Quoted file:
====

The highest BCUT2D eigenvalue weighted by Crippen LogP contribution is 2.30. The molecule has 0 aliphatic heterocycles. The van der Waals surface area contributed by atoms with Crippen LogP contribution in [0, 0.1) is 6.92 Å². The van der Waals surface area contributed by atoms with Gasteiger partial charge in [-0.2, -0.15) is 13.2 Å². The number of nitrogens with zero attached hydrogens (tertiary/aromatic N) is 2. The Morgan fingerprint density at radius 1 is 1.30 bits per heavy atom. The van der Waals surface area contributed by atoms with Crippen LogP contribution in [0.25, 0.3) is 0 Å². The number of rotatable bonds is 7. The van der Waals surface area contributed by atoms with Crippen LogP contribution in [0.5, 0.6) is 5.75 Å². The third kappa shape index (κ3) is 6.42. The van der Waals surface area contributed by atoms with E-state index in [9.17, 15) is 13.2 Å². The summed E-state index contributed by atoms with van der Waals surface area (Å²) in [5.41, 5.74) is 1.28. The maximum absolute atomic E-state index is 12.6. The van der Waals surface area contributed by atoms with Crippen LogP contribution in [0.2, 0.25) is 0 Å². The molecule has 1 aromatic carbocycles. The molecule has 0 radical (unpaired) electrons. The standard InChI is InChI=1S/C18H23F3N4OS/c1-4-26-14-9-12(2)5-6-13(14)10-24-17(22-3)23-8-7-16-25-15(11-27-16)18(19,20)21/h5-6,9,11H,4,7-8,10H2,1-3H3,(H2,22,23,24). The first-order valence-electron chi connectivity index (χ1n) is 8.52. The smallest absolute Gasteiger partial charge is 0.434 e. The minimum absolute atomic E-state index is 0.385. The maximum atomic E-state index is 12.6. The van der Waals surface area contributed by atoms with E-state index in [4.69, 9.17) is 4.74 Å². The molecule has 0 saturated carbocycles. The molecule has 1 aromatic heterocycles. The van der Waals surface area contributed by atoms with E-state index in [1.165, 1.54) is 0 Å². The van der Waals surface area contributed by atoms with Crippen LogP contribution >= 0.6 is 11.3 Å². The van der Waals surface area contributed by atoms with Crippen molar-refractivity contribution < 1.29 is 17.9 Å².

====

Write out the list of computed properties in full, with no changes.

The highest BCUT2D eigenvalue weighted by Crippen LogP contribution is 2.30. The molecule has 0 aliphatic heterocycles. The van der Waals surface area contributed by atoms with Crippen LogP contribution in [0, 0.1) is 6.92 Å². The van der Waals surface area contributed by atoms with Gasteiger partial charge in [-0.2, -0.15) is 13.2 Å². The number of nitrogens with zero attached hydrogens (tertiary/aromatic N) is 2. The Morgan fingerprint density at radius 1 is 1.30 bits per heavy atom. The van der Waals surface area contributed by atoms with Crippen LogP contribution in [0.25, 0.3) is 0 Å². The number of rotatable bonds is 7. The van der Waals surface area contributed by atoms with Crippen LogP contribution in [0.5, 0.6) is 5.75 Å². The third kappa shape index (κ3) is 6.42. The van der Waals surface area contributed by atoms with E-state index in [9.17, 15) is 13.2 Å². The summed E-state index contributed by atoms with van der Waals surface area (Å²) in [5.41, 5.74) is 1.28. The maximum absolute atomic E-state index is 12.6. The van der Waals surface area contributed by atoms with Crippen LogP contribution in [0.2, 0.25) is 0 Å². The molecule has 1 aromatic carbocycles. The molecule has 0 radical (unpaired) electrons. The standard InChI is InChI=1S/C18H23F3N4OS/c1-4-26-14-9-12(2)5-6-13(14)10-24-17(22-3)23-8-7-16-25-15(11-27-16)18(19,20)21/h5-6,9,11H,4,7-8,10H2,1-3H3,(H2,22,23,24). The first-order valence-electron chi connectivity index (χ1n) is 8.52. The smallest absolute Gasteiger partial charge is 0.434 e. The minimum absolute atomic E-state index is 0.385. The maximum atomic E-state index is 12.6. The van der Waals surface area contributed by atoms with E-state index in [4.69, 9.17) is 4.74 Å². The molecule has 0 saturated carbocycles. The molecule has 1 aromatic heterocycles. The van der Waals surface area contributed by atoms with E-state index in [1.165, 1.54) is 0 Å². The van der Waals surface area contributed by atoms with Crippen LogP contribution >= 0.6 is 11.3 Å². The van der Waals surface area contributed by atoms with Crippen molar-refractivity contribution < 1.29 is 17.9 Å².